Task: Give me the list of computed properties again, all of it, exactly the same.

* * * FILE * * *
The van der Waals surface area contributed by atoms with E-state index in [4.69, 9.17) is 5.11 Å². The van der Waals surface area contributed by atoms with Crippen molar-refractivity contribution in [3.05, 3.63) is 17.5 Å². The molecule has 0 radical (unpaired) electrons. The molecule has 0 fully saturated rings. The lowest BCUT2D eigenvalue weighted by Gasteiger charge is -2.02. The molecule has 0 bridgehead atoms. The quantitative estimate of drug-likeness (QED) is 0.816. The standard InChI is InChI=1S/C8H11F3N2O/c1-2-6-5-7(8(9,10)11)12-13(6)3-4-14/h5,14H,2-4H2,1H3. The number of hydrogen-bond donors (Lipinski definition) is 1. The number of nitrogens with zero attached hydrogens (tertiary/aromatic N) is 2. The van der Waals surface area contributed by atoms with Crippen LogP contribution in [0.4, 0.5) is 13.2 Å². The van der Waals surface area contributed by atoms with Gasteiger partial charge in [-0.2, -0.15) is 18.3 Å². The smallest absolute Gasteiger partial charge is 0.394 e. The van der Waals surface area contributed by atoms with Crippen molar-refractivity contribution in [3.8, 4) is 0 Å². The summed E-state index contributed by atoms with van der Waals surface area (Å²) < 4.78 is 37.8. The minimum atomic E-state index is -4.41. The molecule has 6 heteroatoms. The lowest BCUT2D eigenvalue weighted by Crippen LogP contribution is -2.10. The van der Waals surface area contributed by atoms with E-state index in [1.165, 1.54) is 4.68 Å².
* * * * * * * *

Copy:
The van der Waals surface area contributed by atoms with E-state index in [4.69, 9.17) is 5.11 Å². The van der Waals surface area contributed by atoms with Crippen molar-refractivity contribution in [3.05, 3.63) is 17.5 Å². The molecule has 0 radical (unpaired) electrons. The molecule has 0 fully saturated rings. The lowest BCUT2D eigenvalue weighted by Gasteiger charge is -2.02. The molecule has 0 bridgehead atoms. The quantitative estimate of drug-likeness (QED) is 0.816. The standard InChI is InChI=1S/C8H11F3N2O/c1-2-6-5-7(8(9,10)11)12-13(6)3-4-14/h5,14H,2-4H2,1H3. The number of hydrogen-bond donors (Lipinski definition) is 1. The number of nitrogens with zero attached hydrogens (tertiary/aromatic N) is 2. The van der Waals surface area contributed by atoms with Crippen LogP contribution in [0.4, 0.5) is 13.2 Å². The van der Waals surface area contributed by atoms with Gasteiger partial charge in [-0.2, -0.15) is 18.3 Å². The smallest absolute Gasteiger partial charge is 0.394 e. The van der Waals surface area contributed by atoms with Crippen molar-refractivity contribution in [3.8, 4) is 0 Å². The summed E-state index contributed by atoms with van der Waals surface area (Å²) < 4.78 is 37.8. The minimum atomic E-state index is -4.41. The molecule has 6 heteroatoms. The lowest BCUT2D eigenvalue weighted by Crippen LogP contribution is -2.10. The van der Waals surface area contributed by atoms with E-state index in [1.165, 1.54) is 4.68 Å².